Pharmacotherapy in Action

PHARMACOTHERAPY IN ACTION 6

Pharmacotherapyin Action

Pharmacotherapyin Action

Pharmacotherapyrefers to the treatment through administering a specified drug doseto a patient. In the United States (U.S), Smetzer et al. (2010)argued that a minimum of 44,000 to a maximum of 98,000 patients dieannually due to the errors made by nurses, doctors, and otherhealthcare practitioners. Furthermore, an additional 100,000 peoplelose their lives every year due to the hospital infections that arepreventable. Above all, the mistakes that involve medications causeharm to approximately 1.3 million health patients every year in theU.S as indicated by the Food and Drug Administration record (LANDRO,2010). Therefore, this paper provides an exposition of a selectederror occurrence, its impact on the individual or group, themalpractice consequences on the healthcare system, correctivemeasures, and the results of the intervention.

ErrorOccurrence, Type, and Significance

InJuly of the year 2006, a patient aged 16 visited St. Mary’sHospital, found in Madison, to give birth to her child. During theprocess of care within the hospital, the nurse responsible (JulieThao) confused a bag that contained epidural painkiller forpenicillin and connected it to the intravenous line that drained thedrug into the bloodstream of Jasmine Grant, the expectant patient(Smetzer et al., 2010). The reasons as to why Jasmine mistakenlyadministered the epidural pain medicine intravenously included thefollowing. First, the nurse was suffering from fatigue during thetime of the error as a result of working a double shift the previousday. Second, there was failed safety systems related to the recentintroduction of bar coding, but nurses were not adequately trained onhow to use it. Finally, the bags that contained antibiotics and paindrugs compared physically, and were accessible with the same cathetertype. Nevertheless, the nurse accidentally infused an epidural routedrug via the peripheral intravenous line, and that caused serioustensions within St. Mary’s Hospital (LANDRO, 2010).

Impactof Error on the Individuals

Theinfusion of the epidural painkiller into the bloodstream of JasmineGrant by nurse Thao had severe effects on the patient. What followedwith the prescription was a sudden heart collapse of the 16-year-oldpatient. Although her baby was safely delivered via caesareansection, Ms. Grant did not survive to see her progeny because themedical team could not resuscitate her. In other words, a patientdied because of an error that could have been avoided, while theneonate was meant to tolerate a life without a mother (LANDRO, 2010).Furthermore, the hospital fired Ms. Thao following the incident.After that layoff, the nurse faced state prosecution for criminalnegligence. Nonetheless, the nurse had to struggle to defend herselfwith no income or financial resources against the subsequent trials.Although she was to be held responsible for the malpractice, it wasunjust of her organization to withdraw the support she needed at thetime. In any case, Thao was assigned more shifts by then, and thataffected her later performance. Concerning the court ruling, Thao’slicense was suspended. Consequently, she had to face several years ofthe ban from serving any healthcare entity that received Medicare’sfederal funding (Smetzer et al., 2010).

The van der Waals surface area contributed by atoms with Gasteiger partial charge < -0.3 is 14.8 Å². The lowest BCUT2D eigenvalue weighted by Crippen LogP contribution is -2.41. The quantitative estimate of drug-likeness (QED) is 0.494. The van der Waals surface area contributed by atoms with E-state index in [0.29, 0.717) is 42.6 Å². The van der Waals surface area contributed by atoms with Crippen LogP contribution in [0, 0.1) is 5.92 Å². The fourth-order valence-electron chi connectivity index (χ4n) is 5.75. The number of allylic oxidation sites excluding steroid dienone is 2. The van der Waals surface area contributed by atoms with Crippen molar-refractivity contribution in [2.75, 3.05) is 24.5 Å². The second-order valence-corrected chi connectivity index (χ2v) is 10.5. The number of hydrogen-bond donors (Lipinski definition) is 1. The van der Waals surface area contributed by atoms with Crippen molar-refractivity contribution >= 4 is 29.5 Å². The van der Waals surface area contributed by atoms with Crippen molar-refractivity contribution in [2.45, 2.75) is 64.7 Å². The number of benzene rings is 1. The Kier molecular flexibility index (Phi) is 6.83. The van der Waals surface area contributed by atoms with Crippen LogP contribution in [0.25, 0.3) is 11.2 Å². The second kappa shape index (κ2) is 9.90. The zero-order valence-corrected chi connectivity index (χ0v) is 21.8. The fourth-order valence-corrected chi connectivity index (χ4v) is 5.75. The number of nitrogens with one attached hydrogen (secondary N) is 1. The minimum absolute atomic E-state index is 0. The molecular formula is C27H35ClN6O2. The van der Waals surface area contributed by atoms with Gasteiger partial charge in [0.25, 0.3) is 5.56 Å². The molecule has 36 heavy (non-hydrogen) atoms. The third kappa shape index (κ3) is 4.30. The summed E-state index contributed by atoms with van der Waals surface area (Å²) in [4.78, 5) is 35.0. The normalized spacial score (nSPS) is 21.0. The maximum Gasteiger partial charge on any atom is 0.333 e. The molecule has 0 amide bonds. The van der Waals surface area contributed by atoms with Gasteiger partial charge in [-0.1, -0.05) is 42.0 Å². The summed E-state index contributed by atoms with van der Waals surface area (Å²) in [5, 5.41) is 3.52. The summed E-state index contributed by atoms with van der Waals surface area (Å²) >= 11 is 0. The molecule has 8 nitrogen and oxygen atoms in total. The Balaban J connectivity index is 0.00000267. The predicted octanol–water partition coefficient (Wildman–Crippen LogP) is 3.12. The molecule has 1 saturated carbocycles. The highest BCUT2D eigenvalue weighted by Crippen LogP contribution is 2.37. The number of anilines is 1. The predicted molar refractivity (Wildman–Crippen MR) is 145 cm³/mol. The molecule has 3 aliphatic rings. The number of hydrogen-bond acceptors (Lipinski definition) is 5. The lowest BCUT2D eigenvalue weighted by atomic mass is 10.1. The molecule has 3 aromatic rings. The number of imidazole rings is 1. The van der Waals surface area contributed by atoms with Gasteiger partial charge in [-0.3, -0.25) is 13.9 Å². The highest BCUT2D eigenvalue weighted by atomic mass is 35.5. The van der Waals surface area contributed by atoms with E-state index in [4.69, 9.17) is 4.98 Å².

Impactof the Error on the Healthcare System

Theoccurrence of the medication error revealed a lot about St. Mary’sHospital. First, the healthcare system had fewer workers, and thatexplained why Thao was assigned two shifts before the malpracticehappened the next day (Smetzer et al., 2010). Secondly, it was clearthat the institution did not invest in employee training concerningthe use of the newly introduced technology on bar coding system.Additionally, the organization was disorganized in the way itpackaged medications the containers with painkillers resembled thosewith antibiotics, and the nurses could confuse the contents easily.Finally, there was a violation of policy in which the similarmedications that resulted in the error were brought into Jasmine’sroom before any orders were made. The revelations above had adverseeffects on the image of the hospital, which, apart from facingpublic/media criticism, also paid huge sums of money as compensationdue to the loss. Specifically, St, Mary’s management covered atotal of USD 1.9 million to resolve the malpractice suit presented bythe family of Grant. Also, the hospital officials had to attend courtproceedings and fight to prevent the state from bringing criminalcharges to the organization (LANDRO, 2010).